Mexican Conteo of 2005

The 2005 II Conteo de Población y Viviendais a mid-decade census conducted by INEGI to identify changes in the Mexican population and update various population projections for the country and constituent geographic areas. The Conteo collected less information than the full censuses of 2000 and 2010. The Conteo included information on residence five years earlier but did not ask for place of birth, nor did it include the special migrant questionnaire that was used in the 2000 and 2010 censuses. The Conteo provides information on movement into Mexico by persons ages 5 and older but not the more detailed information on other components of movement between Mexico and the U.S.

For 2005, we used 10% microdata samples from both INEGI and from IPUMS-I. Each sample included 10,282,760 people.

Survey of Migration in the Northern Border of Mexico or Encuesta sobre Migración en la Frontera Norte de México (EMIF-Norte)

The EMIF-Norte was first designed and conducted in 1993 by the Mexican Population Council (CONAPO), the Ministry of Labor and Social Welfare (STPS), and the Colegio de la Frontera Norte (COLEF). In later years, the Mexican Migration Institute (INM), the Ministry of Foreign Relations (SRE) and the Ministry of Health (SS) joined the survey’s technical committee. The estimates shown in this report were obtained from the EMIF-Norte surveys of 1995, and 2000-2010 calendar-year datasets published by COLEF.24

Survey Design

EMIF-Norte applies probabilistic sampling techniques for populations moving to and across the U.S.-Mexico border. The survey uses a multi-stage stratified design to collect information from migrants and potential migrants of different types across the length of the border and throughout the year.

The sampling framework of the EMIF-Norte characterizes four distinct flows:

  1. Flow from the South into the U.S.;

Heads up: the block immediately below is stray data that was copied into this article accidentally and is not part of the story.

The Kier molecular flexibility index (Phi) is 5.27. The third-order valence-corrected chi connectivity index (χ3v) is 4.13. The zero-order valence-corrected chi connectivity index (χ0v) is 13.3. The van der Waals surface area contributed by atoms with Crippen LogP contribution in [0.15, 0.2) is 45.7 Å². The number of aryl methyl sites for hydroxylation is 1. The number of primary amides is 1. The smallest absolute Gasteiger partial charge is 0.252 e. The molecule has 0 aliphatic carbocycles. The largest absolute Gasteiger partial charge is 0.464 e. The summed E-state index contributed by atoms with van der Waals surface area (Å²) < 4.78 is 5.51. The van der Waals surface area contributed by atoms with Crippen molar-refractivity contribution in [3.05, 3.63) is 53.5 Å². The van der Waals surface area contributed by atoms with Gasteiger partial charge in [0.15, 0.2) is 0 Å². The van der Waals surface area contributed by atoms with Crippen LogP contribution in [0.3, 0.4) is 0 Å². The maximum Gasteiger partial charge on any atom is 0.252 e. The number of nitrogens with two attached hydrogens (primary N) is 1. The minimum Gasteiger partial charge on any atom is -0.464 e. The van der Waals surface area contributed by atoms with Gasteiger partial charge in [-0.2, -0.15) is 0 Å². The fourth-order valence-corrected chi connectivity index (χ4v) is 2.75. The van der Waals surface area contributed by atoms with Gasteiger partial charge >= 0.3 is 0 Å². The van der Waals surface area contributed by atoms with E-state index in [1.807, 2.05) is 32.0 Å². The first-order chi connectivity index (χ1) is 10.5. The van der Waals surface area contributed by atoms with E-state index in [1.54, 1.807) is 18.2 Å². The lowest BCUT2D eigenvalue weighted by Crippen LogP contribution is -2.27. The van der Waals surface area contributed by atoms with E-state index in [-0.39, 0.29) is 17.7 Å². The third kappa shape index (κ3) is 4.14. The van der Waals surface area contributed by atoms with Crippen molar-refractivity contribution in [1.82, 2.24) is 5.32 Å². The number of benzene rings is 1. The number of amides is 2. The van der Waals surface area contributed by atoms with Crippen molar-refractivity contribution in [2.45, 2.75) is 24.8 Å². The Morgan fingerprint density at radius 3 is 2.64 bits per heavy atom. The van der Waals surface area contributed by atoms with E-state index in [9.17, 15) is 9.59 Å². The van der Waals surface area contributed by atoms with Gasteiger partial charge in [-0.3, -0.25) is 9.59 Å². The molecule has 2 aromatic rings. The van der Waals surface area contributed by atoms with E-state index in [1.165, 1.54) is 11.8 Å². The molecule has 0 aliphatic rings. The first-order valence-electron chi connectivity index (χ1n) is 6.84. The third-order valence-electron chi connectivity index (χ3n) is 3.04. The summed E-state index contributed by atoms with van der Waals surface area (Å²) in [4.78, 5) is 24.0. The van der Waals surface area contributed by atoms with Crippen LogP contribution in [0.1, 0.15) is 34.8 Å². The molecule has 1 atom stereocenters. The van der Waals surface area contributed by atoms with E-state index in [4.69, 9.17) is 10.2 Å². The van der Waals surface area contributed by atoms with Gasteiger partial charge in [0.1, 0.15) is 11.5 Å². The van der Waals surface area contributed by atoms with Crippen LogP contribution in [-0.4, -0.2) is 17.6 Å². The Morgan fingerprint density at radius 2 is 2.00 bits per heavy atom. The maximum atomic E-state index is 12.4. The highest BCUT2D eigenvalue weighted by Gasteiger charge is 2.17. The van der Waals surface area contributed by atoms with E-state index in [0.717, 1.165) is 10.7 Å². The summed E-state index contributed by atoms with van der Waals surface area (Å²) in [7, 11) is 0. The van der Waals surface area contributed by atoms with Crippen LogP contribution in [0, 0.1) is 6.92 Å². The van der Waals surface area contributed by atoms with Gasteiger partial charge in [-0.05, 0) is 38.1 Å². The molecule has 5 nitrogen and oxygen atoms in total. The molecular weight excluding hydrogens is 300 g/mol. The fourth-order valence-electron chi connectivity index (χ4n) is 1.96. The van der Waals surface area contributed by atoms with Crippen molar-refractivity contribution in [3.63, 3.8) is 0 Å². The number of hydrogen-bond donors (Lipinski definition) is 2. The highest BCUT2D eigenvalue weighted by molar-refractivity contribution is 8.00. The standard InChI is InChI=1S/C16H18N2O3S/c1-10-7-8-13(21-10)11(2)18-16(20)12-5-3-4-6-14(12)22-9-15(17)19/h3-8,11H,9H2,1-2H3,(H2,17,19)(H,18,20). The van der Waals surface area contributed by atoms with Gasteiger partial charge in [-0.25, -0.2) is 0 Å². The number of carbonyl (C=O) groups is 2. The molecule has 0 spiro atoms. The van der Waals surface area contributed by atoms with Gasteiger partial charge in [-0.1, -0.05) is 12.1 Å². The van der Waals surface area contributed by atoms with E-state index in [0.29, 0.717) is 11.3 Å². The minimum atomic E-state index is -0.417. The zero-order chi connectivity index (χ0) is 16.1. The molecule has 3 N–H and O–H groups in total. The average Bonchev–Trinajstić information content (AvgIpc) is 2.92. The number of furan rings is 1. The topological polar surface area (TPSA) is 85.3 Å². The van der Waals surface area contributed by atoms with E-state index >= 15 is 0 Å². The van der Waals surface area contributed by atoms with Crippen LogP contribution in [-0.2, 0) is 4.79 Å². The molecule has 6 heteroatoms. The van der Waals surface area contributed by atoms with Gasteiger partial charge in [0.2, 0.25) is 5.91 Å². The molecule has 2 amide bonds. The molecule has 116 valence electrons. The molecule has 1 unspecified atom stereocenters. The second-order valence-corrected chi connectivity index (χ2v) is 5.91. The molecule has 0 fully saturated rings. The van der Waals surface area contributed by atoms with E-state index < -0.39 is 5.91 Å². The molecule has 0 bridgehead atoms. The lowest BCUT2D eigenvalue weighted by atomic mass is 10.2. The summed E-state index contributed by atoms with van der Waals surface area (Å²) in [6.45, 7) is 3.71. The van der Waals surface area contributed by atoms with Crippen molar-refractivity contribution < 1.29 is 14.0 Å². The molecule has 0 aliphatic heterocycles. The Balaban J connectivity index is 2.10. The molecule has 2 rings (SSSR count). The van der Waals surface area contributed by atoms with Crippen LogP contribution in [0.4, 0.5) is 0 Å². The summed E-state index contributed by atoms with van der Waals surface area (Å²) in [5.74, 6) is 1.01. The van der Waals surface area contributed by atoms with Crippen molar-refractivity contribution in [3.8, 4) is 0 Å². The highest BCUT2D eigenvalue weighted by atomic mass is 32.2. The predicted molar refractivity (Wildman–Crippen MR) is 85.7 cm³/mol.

2. Flow from the northern Mexican border areas into the U.S.
  3. Individuals handed over to Mexican authorities by U.S. authorities (including so-called “voluntary returns” and removals);
  4. Other flows from the U.S.

In this report, we analyze data from the third flow exclusively—a randomized sample of Mexican nationals ages 15 years and older, who had been either returned or removed by the U.S. Department of Homeland Security and handed over to Mexican authorities at specified points along the Mexico-U.S. border.

Sample Selection for EMIF-Norte

The EMIF sample is selected at various points along the U.S.-Mexico border (which are estimated to include about 94% of the migration flow). Within geographic units or sampling points, data are collected within sampled time intervals (“sample hour” or “jornada”). Migrants are identified within each time-space sampling unit with a short set of four to five screening questions that distinguish them from other subjects within the flow, such as tourists, people born in the U.S. or residents of the border cities who are cross the border regularly. Once a migrant is identified, a longer questionnaire is administered to collect a range of information specific to each type of migration.

Sample Size

The module of the survey we analyzed—persons handed over to Mexican authorities by DHS— has a sample size of about 6,000 to 10,000 Mexican migrants ages 15 years and older for each calendar year.

Possible Sampling Issues

The sample for this flow is representative of about 95% of all Mexicans ages 15 years and older who were received by Mexican migration authorities at eight specific points along the U.S.-Mexico border and a few international airports. The remaining 5%, not captured in the survey, may have been handed over at less transited points along the border where the survey is not conducted.